Non kit yeast.

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CJay

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Hi all.

I am brewing with extract kits and have had some good and poor results. I have heard it mentioned that the kit yeast can be hit or miss depending on age and storage conditions of the tins etc. Can anyone tell me what amount of yeast from a packet (non kit pack but bought from a homebrew store) should be used with a 23l kit extract. I bought some American Ale yeast but its in a 15g pack as opposed to the smaller ones that come with the kit tins. I got the Morgans American Ale as I heard it was a good all round yeast?

Thanks CJ.
 

MHB

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Use the whole packet in a "standard" 23L brew.
That will still put you at the lower end of the optimum pitching range.
The maker of US-05 recommends 50-80g/100L, so in a 23L brew 11.5-18.4g so 15g is in the range.
I'm pretty sure the Yeast is US-05, here is a bit more information on it.
Mark
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CJay

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Use the whole packet in a "standard" 23L brew.
That will still put you at the lower end of the optimum pitching range.
The maker of US-05 recommends 50-80g/100L, so in a 23L brew 11.5-18.4g so 15g is in the range.
I'm pretty sure the Yeast is US-05, here is a bit more information on it.
Mark
View attachment 122404
Thanks for the info. The yeast with the kit tins must be well under pitched then im guessing. Im sure they were 5 or 7g. I will add the entire pack of 15g as stated. Thanks again for the help.
 

Nick the Knife

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Learn to safely rehydrate rather than just dumping dry right on top of the cooled wort - as that kills a lot of cells right away, so a rehydrate is essentially the same as basically a 1.5-2x of the packet size (based on studies of this I've read).
 

JDW81

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Hey CJay,

Yeast calculation (as with many things in brewing) is a bit of a science. There's a few calculators you can use, but if you're in the early stages of brewing I'd suggest not over complicating things and don't worry about calculating exact pitching ratios. This is something you can do later.

As a general rule the kit yeast is a bit hit and miss. The amount of alive yeast is pretty variable, and the conditions it has been kept under is often very dubious.

The best option for reliable yeast results is to use a nice fresh brewing strain from your local HB store. US-05 is a great option, as is Nottingham. Fermenting in lower end of the suggested temp range is ideal (i.e. 18-19C)

Pitching too little yeast results in stressed yeast, poor fermentation, lower attenuation and can give some undesired flavours. Within reason it is much safer to over pitch than to under pitch. 2 sachets is probably a slight over pitch for a 23L batch, but you're unlikely to run into any dramas with 2 sachets (bearing in mind that not all the yeast in each sachet will still be alive).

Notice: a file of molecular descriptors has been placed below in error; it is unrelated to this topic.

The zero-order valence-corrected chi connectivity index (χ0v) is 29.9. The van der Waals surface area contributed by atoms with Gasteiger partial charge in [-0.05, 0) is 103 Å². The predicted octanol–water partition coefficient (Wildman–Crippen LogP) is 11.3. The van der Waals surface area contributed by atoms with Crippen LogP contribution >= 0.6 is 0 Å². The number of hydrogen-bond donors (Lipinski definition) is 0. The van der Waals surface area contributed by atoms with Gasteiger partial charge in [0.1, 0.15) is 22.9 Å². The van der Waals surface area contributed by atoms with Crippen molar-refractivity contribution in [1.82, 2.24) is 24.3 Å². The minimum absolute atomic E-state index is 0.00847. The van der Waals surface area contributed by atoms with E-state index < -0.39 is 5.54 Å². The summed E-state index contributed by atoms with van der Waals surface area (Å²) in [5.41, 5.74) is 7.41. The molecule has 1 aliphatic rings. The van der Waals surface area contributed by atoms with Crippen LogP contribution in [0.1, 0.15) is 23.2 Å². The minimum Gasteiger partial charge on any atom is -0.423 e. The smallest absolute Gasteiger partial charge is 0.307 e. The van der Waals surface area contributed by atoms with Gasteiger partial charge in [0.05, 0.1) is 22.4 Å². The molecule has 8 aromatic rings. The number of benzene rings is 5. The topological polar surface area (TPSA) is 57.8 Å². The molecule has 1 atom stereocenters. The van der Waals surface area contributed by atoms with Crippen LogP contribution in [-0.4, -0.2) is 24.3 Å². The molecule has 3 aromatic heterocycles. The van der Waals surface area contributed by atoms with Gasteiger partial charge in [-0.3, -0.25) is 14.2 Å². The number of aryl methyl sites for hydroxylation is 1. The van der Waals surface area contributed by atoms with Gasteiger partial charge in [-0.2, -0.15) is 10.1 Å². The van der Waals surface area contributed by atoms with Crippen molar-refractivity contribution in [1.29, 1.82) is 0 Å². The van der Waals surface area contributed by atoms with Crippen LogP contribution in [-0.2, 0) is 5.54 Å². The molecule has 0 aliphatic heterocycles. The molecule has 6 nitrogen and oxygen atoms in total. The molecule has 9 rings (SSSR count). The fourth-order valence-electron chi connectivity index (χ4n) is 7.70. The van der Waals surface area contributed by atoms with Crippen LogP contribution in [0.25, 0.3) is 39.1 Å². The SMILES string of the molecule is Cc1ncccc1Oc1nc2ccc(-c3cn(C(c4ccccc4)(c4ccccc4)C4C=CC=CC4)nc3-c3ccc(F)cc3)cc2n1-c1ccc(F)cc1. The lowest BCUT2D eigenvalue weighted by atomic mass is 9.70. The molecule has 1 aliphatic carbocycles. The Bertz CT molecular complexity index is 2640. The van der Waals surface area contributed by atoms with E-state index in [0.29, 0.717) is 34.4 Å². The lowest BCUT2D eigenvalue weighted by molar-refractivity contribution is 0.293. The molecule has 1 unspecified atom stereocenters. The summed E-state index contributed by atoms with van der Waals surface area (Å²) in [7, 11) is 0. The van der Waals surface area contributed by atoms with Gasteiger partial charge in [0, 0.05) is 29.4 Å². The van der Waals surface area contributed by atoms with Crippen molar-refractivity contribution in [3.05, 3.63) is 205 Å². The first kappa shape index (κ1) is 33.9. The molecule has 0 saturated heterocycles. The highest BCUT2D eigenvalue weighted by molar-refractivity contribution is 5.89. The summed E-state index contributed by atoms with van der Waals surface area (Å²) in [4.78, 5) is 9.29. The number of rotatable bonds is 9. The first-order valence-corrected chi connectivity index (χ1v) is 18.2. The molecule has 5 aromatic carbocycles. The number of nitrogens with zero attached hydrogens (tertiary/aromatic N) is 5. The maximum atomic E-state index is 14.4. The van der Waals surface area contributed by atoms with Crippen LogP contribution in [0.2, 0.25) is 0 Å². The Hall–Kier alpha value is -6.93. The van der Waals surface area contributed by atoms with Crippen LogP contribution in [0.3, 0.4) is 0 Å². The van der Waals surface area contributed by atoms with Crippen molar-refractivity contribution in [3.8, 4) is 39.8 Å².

Good quality, healthy yeast is one of the most important aspects of brewing (along with sanitisation and temperature control) and getting the basics right will make a massive difference to your beers.

JD
 

Nick the Knife

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2 sachets is probably a slight over pitch for a 23L batch, but you're unlikely to run into any dramas with 2 sachets (bearing in mind that not all the yeast in each sachet will still be alive).
@JDW81
Your overall reply was excellent and I can't add to it or pretend to. I assume you're implying not to rehydrate these 2 packets of yeast?

Based on what i've read 2 packets dry pitched is about the same as 1 packet rehydrated (in terms of effective viable cell count - as so many are killed by the dry pitch into the wort) - is it just simplicity and less effort needed that sees the extra packet route advocated & done by more folks? Seems very few actually rehydrate, which is odd IMHO given every yeast company recommends it but then also says essentially you don't have to if you prefer. I'm guessing you're not a rehydrator? :)
 

terminal2k

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Based on what i've read 2 packets dry pitched is about the same as 1 packet rehydrated (in terms of effective viable cell count - as so many are killed by the dry pitch into the wort)
I think yeast processing has improved a lot over the years, the manufacturers of US-05 state this in their FAQ section:

There is the potential for a slight loss in viability (approximately 3-6%) but that will not impact the fermentation at all.

I've personally read more stuff online saying rehydration isn't required for most yeasts in most conditions.
 

JDW81

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@JDW81
Your overall reply was excellent and I can't add to it or pretend to. I assume you're implying not to rehydrate these 2 packets of yeast?